Since 2006 the founders of both coMakeIT and 3sides have been working on enabling digital communities. Many times, they found each other solving similar problems pertaining to business relationships. And they realized that these problems are so common but are rarely addressed in the right way. Their collaboration in community engineering is aimed at broadening the impact of various software products through communities. Thus, they put ‘community’ at the very heart of their business philosophies. We’ve all come a long way from the initial days of software engineering to the constantly connected digital era’s community management.
The evolution of software
At the start of this millennium, the ERP software world was still dominated by solutions with big monolithic architectures like Baan ERP, Oracle, and SAP R3. For the relief of many, the Y2K problem passed largely without any significant crashes. Mobile phones were in vogue and a car kit was a status symbol. The internet was taking the world by storm. Despite the fast-advancing technologies, software releases took as long as 3 years to enter the market.
Monolithic architectures were blocking the software solutions from growing as fast as the consumer wants them to. Many new companies moved from mainframe to client-server and thin clients. Baan Company’s founder, Jan Baan criticized his own product and called it “mother of all complexities”. He took a bold step in 2002 and built his new BPM company called Cordys with a mission to democratize development. He encouraged “citizen developers” to create new application capabilities with “zero-coding” tools in a multi-tenant, thin-client system. This paved the path to today’s low-code platforms like Mendix, Outsystems, and many others.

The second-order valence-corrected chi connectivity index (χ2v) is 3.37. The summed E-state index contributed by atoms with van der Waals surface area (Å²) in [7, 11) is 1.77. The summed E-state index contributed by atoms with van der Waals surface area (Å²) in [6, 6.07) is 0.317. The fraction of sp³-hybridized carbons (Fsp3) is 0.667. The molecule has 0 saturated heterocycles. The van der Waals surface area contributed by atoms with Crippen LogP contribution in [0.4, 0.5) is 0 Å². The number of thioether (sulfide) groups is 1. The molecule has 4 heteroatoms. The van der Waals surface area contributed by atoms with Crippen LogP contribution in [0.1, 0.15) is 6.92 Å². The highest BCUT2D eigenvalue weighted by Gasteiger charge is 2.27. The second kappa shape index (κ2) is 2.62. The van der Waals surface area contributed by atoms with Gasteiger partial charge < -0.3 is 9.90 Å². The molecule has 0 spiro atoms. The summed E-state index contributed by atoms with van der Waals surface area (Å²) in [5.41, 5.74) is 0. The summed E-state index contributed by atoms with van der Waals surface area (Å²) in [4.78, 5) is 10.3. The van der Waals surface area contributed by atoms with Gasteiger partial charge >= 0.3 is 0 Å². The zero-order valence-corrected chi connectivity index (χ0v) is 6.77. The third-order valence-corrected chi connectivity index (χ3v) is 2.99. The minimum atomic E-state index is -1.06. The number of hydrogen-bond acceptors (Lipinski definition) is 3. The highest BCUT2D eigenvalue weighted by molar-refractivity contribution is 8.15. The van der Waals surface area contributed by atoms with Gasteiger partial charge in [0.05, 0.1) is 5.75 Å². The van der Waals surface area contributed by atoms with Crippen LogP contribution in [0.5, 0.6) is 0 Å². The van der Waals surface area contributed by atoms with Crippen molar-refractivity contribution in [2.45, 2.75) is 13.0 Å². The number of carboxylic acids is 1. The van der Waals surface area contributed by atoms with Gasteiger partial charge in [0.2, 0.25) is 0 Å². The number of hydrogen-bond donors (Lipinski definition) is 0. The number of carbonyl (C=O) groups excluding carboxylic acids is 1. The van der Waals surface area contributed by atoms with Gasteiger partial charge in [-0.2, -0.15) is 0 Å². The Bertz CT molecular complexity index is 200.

This is the story of evolution from a monolithic standalone product to an open platform product. These days, every software maker, consciously or unconsciously, is considering ways to participate in the ecosystem economy. They are either driving a keystone position in their own ecosystem (allowing others to connect with them) or participating in today’s ecosystems by Salesforce, Amazon, Google, and Microsoft.
As products scaled up into platforms, users have formed communities to engage in supporting, popularizing, and extending the products. They take the knowledge of the products beyond the makers and direct the product’s usage and development. These community forums have now made user guides redundant and even replaced them.
Intellectual Property (IP) Fundamentals: The IP cell division and merge
A developer finds a solution to a business problem. It puts its Intellectual Property into machine language called software. While creating a user guide, the developer translates the IP back into a human language that ultimately turns into user’s knowledge. It is the very same IP. One is readable by a machine, the other by a human. The fundamental trick is to merge those again and give the user the tools and knowledge needed to solve the intended business problem.